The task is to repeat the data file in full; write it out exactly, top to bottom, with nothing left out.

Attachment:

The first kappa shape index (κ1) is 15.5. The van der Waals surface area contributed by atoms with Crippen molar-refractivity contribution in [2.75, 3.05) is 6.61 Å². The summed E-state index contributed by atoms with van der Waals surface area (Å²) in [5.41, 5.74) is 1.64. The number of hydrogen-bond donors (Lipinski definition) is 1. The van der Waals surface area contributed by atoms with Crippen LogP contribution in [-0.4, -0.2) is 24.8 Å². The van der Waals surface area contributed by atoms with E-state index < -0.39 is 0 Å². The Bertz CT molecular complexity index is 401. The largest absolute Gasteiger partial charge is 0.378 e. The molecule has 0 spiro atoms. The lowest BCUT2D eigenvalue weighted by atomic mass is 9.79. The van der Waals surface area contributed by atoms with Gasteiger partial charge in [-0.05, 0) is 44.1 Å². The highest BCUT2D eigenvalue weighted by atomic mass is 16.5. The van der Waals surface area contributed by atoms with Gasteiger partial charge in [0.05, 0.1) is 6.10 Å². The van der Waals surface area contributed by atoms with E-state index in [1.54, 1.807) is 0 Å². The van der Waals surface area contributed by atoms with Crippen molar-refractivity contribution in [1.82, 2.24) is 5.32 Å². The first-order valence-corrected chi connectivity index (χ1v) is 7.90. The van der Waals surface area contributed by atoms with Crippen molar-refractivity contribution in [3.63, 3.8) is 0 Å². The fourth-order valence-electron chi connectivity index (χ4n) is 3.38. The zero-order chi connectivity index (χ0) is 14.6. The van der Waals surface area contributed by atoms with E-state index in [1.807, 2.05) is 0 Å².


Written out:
The first kappa shape index (κ1) is 15.5. The van der Waals surface area contributed by atoms with Crippen molar-refractivity contribution in [2.75, 3.05) is 6.61 Å². The summed E-state index contributed by atoms with van der Waals surface area (Å²) in [5.41, 5.74) is 1.64. The number of hydrogen-bond donors (Lipinski definition) is 1. The van der Waals surface area contributed by atoms with Crippen LogP contribution in [-0.4, -0.2) is 24.8 Å². The van der Waals surface area contributed by atoms with E-state index < -0.39 is 0 Å². The Bertz CT molecular complexity index is 401. The largest absolute Gasteiger partial charge is 0.378 e. The molecule has 0 spiro atoms. The lowest BCUT2D eigenvalue weighted by atomic mass is 9.79. The van der Waals surface area contributed by atoms with Gasteiger partial charge in [-0.05, 0) is 44.1 Å². The highest BCUT2D eigenvalue weighted by atomic mass is 16.5. The van der Waals surface area contributed by atoms with Gasteiger partial charge in [0.05, 0.1) is 6.10 Å². The van der Waals surface area contributed by atoms with E-state index in [1.54, 1.807) is 0 Å². The van der Waals surface area contributed by atoms with Crippen molar-refractivity contribution in [1.82, 2.24) is 5.32 Å². The first-order valence-corrected chi connectivity index (χ1v) is 7.90. The van der Waals surface area contributed by atoms with Crippen molar-refractivity contribution in [3.63, 3.8) is 0 Å². The fourth-order valence-electron chi connectivity index (χ4n) is 3.38. The zero-order chi connectivity index (χ0) is 14.6. The van der Waals surface area contributed by atoms with E-state index in [1.807, 2.05) is 0 Å².